The two features I Didn’t Dare to Tell You (1969) and The End of the Track (1970) are early works by Mou Tun-fei. In 1949, this Chinese-born filmmaker fled with his family to Taiwan, where the martial law was installed that remained in place until 1987. Mou is mostly known for controversial shockers such as Men Behind the Sun (1988), depicting Japanese war crimes during the Second World War. Yet, before he joined the famous Shaw Brothers in Hong Kong and made a name for himself as an exploitation filmmaker – a qualification he himself discarded – Mou started as an assistant director with his mentor Pai Ching-jui. Of him, Electric Shadows has chosen to show the short film A Morning in Taipei (1964), which Pai made shortly after his return from Italy. During his film studies there, he familiarized himself with Italian Neorealism, and later passed on his knowledge to Mou. This particularly manifests itself in I Didn’t Dare to Tell You and The End of the Track.
However, the Chinese National Government, in control of Taiwan at the time, banned both films. Mou’s realism, driven by formal experimentation and social themes, clashed with the official ‘healthy realism’, as it was promoted in upbeat melodramas. His debut film was most likely amputated by censorship and, according to Mou, the censor claimed the depressing tone of his second film would be harmful to the youth. The attention to queer themes may also have played a role in the banning.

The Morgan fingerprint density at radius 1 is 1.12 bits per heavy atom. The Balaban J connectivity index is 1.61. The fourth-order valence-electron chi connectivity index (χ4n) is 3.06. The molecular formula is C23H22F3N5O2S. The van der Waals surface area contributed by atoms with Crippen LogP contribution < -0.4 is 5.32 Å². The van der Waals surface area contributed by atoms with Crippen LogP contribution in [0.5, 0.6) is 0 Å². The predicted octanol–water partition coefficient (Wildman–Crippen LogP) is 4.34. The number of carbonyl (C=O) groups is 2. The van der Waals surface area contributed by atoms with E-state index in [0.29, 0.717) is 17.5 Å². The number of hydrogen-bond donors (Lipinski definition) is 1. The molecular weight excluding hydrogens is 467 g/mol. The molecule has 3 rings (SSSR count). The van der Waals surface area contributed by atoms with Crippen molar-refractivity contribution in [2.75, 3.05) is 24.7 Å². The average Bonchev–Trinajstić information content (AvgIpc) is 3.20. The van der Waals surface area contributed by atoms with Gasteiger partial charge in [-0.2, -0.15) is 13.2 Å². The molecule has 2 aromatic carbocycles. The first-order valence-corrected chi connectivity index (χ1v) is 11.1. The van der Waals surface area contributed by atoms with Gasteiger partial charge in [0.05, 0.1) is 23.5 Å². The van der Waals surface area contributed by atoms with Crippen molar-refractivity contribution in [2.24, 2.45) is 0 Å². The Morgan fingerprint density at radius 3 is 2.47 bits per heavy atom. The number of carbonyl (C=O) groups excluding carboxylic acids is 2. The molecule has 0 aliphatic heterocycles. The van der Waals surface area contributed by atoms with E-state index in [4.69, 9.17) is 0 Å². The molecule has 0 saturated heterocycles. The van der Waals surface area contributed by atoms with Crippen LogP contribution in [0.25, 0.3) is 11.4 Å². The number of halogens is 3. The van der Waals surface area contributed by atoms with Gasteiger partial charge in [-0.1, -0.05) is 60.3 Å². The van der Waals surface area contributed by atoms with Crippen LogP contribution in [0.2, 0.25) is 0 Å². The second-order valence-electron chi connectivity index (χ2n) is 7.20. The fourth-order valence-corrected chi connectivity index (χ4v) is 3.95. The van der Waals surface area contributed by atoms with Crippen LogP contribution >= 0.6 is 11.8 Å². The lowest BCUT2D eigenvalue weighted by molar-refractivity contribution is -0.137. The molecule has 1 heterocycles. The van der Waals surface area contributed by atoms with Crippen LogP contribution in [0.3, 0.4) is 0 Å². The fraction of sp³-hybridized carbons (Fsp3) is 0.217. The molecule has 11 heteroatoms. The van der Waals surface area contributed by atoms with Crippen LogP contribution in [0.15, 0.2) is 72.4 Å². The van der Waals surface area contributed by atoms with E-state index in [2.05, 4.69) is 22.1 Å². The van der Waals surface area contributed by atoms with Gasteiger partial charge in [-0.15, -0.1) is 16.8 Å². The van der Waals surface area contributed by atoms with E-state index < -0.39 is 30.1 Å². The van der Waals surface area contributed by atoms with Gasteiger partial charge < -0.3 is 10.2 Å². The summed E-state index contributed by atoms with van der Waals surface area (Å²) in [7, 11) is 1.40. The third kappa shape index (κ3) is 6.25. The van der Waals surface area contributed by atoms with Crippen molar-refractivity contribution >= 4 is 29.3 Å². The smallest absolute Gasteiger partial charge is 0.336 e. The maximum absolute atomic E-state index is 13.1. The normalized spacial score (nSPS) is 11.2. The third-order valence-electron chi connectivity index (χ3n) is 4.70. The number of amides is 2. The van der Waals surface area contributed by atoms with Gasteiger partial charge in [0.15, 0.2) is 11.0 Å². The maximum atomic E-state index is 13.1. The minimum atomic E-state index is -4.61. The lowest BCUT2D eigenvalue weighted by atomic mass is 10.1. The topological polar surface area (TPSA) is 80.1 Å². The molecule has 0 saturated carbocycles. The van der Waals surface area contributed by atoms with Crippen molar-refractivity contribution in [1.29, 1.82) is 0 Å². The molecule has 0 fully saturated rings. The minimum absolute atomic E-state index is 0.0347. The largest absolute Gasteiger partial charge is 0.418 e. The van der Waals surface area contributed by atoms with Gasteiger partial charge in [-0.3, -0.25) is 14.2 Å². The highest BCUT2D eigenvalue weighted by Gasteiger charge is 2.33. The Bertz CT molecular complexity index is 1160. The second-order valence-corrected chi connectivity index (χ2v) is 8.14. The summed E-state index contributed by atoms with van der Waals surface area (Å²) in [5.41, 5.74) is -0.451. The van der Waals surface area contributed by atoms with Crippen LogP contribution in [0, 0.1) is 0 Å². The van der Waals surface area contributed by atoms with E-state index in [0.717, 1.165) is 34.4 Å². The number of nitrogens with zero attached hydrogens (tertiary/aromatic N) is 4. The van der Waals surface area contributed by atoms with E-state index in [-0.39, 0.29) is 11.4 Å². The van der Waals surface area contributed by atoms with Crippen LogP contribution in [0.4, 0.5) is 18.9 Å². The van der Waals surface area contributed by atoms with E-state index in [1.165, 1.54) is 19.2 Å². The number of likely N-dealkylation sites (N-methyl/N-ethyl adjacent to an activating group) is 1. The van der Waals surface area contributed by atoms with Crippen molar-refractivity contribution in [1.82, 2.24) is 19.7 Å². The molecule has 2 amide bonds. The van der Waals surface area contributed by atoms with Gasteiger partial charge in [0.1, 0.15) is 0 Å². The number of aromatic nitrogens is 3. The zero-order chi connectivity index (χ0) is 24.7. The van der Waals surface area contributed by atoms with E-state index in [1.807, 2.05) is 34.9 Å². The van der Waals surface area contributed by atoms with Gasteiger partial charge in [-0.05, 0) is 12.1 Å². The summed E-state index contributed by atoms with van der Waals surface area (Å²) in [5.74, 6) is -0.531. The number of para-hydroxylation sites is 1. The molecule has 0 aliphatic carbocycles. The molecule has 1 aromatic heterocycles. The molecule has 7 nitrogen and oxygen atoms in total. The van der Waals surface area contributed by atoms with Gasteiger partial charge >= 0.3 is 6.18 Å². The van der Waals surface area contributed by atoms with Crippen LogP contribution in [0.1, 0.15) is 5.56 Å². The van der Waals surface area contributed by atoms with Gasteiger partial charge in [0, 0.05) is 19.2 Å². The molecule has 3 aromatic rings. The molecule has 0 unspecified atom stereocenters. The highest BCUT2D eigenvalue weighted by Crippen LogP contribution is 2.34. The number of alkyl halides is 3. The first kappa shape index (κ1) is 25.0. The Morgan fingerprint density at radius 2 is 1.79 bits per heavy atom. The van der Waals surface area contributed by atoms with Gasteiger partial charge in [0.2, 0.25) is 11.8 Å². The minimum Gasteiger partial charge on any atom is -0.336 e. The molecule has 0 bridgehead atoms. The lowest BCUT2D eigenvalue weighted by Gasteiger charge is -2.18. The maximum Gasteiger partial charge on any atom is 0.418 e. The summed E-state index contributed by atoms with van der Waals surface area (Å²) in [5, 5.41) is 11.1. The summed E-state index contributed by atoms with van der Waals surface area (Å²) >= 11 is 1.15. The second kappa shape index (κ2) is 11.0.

The End of the Track is accompanied by the short film Run (1966) by the painter Han Hsiang-ning, who, along with contemporaries, helped to uncover underground films from the sixties that often are only now screened publicly for the first time since their completion. This research was part of ‘Imagining the Avant-garde: Film Experiments of the 1960s’, a program curated by Taiwan International Documentary Festival.
The two programs will be introduced by Victor Fan, Reader at Kings College London specializing in cinema from China and Hong Kong. On Saturday April 17, there will be a lecture by Wafa Ghermani, expert in Taiwanese cinema, followed by a live Q&A with both speakers. ‘Voices of Youth. Unseen Taiwanese films of the 1960s’ is the first public event of Electric Shadows, a brand-new festival in Antwerp, Belgium, that is keen on exploring both historical and contemporary Asian film culture.